Harry Potter and the Order of the Phoenix
Directed by: David Yates
Starring: Daniel Radcliffe, Ralph Fiennes, Gary Oldman, Maggie Smith, Emma Watson, Rupert Grint, Robert Hardy, Imelda Staunton, Alan Rickman, Emma Thompson, Helena Bonham Carter
It seems the new director of the Harry Potter franchise, David Yates has taken it for granted that whatever he does, Potter fans will throng the theatres and the producers would get their money’s worth. Otherwise, how do you account for the half-hearted production of the new Harry Potter film, Order of the Phoenix? Or is it because this reviewer has read the book and hence is disappointed to see half of the book’s stories missing, such as Hermione’s movement of free the elves, and the political complexities of the wizard world. The book in question is perhaps the most complex of Rowling’s series and it’s impossible to include everything from the book in the movie. Yet, you expect the film to tell an engaging story and, you are disappointed.
The film begins brilliantly, juxtaposing the wizard world with the muggle world, very much like the parallel universe stories, a Night Watch or a Blade: Harry is attacked by two dementors in broad daylight, a ‘howler’ comes visiting the Dursley household, wizards fly on their broomsticks over the London bridge, all brilliantly photographed. Then the plot begins to meander for the whole length of the film until Harry (Daniel Radcliffe) and Voldemort (Ralph Fiennes) face each other at the ministry of magic office.
What happens in between is the regular stuff, which actually fails to move you, despite its tremendous potential. The new teacher, ministry of magic right hand, Dolores Umbridge (Imelda Staunton) takes over the administration of the school for the fear that Albus Dumbledore (Michael Gambon) is gathering an army to fight the might of Voldemort (Actually he is, and it’s the Order of the Phoenix). Umbridge soon bans everything that is potential dangerous and discourages students from using magic. A group of defiant students, including Harry, Hermione (Emma Watson) and Ron (Rupert Grint), along with Jenny and Neville Longbottom (Matthew Lewis) and a new girl called Luna (Evanna Lynch, no acting!) begins to learn magic on their own, secretly. Meanwhile Harry has started seeing visions of Voldemort and he begins to take training under Snipe to block his mind. So much happening, but somehow nothing comes to fruition.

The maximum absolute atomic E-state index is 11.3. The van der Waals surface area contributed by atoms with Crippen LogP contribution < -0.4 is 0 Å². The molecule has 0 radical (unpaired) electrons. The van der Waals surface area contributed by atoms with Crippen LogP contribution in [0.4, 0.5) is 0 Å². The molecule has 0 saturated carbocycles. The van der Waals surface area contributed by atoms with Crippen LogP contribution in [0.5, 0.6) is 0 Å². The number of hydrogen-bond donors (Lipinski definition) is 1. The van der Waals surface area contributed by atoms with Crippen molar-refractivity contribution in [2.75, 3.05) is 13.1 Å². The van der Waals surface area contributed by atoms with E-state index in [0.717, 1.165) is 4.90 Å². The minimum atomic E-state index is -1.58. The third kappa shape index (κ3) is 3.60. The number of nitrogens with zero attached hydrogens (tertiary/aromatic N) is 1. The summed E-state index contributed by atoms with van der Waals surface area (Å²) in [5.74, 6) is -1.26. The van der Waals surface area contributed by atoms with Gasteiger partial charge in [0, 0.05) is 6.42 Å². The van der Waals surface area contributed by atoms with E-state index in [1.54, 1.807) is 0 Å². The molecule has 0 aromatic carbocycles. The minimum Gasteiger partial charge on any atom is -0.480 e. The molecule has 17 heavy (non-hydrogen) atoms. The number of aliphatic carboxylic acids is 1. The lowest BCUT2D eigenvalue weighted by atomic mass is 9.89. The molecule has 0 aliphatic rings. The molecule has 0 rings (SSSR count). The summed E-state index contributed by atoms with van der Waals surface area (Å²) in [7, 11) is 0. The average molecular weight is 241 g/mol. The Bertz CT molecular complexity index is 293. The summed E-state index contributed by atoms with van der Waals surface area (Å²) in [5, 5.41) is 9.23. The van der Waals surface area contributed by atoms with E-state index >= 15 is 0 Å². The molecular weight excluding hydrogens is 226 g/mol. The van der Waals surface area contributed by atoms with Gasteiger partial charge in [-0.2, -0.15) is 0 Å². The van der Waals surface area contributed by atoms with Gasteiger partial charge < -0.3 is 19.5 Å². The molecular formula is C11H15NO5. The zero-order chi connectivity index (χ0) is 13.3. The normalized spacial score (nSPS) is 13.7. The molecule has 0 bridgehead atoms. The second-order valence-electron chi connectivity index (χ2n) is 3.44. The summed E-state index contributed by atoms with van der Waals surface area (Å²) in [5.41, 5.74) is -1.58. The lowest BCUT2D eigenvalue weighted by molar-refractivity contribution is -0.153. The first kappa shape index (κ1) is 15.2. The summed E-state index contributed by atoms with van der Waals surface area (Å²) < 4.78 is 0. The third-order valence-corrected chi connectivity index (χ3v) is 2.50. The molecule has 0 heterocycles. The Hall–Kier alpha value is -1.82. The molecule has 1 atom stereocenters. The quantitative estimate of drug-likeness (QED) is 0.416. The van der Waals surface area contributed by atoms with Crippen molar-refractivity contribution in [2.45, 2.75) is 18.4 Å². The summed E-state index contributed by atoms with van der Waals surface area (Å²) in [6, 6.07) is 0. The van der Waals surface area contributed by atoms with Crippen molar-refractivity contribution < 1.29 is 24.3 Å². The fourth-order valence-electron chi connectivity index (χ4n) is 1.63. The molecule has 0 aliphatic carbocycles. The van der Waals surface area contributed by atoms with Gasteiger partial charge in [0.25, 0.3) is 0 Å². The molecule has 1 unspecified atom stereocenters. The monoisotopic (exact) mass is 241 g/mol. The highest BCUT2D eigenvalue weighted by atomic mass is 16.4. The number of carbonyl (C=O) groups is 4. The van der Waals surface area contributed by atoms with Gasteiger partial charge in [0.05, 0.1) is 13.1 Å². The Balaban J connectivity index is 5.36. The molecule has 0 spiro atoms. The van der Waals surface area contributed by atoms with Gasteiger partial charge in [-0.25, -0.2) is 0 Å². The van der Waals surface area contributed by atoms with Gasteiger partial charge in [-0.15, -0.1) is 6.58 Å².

Harry is just worried that he may be turning evil, nothing more. He finds out that father was not actually all that good, but he fails to react. His godfather Sirius Blake dies, still he fails to react. This Harry has grown up and something is wrong with his emotional equilibrium. Only thing he does is to experience his first kiss, with Cho Chang (Katie Leung).
All the young actors now are in their teens and their awkwardness shows. To make the matter worse, this time round the focus is entirely on Harry, sidelining all the other characters, including Hermione and Ron. And this does not work. After all, the story is about all the three friends.
You still care about Harry; yet after a point whatever is happening on the screen fails to invite you to Harry’s world, blame it to a sloppy screenplay and equally sloppy editing. Things just happen without coming to any coherent conclusion. A few new characters are introduced, but they hardly have any roles to play.
The young actors passes muster, but it’s the grown-up ones that steals the show, Oldman as Sirius, Rickman as Snipe and Gambon as Dumbledore and finally Fiennes as the arch villain, still without his nose petals.
A Harry Potter movie means magic, means SFX and, at least you are not disappointed in that department. Another fantastical new creature is introduced, the centaurs return, and there’s also a giant.
And the final showdown is something that you haven’t seen in the Harry Potter movies before, if that can be a consolation.
No, it’s not the best Harry Potter film. That position is held by Prisoner of Azkaban closely followed by Goblet of Fire. This film will come third and it’s better than the first two movies.
And with two more films to come, you may consider Order of the Phoenix as a good starter but not the main course.
Rating *** 1/2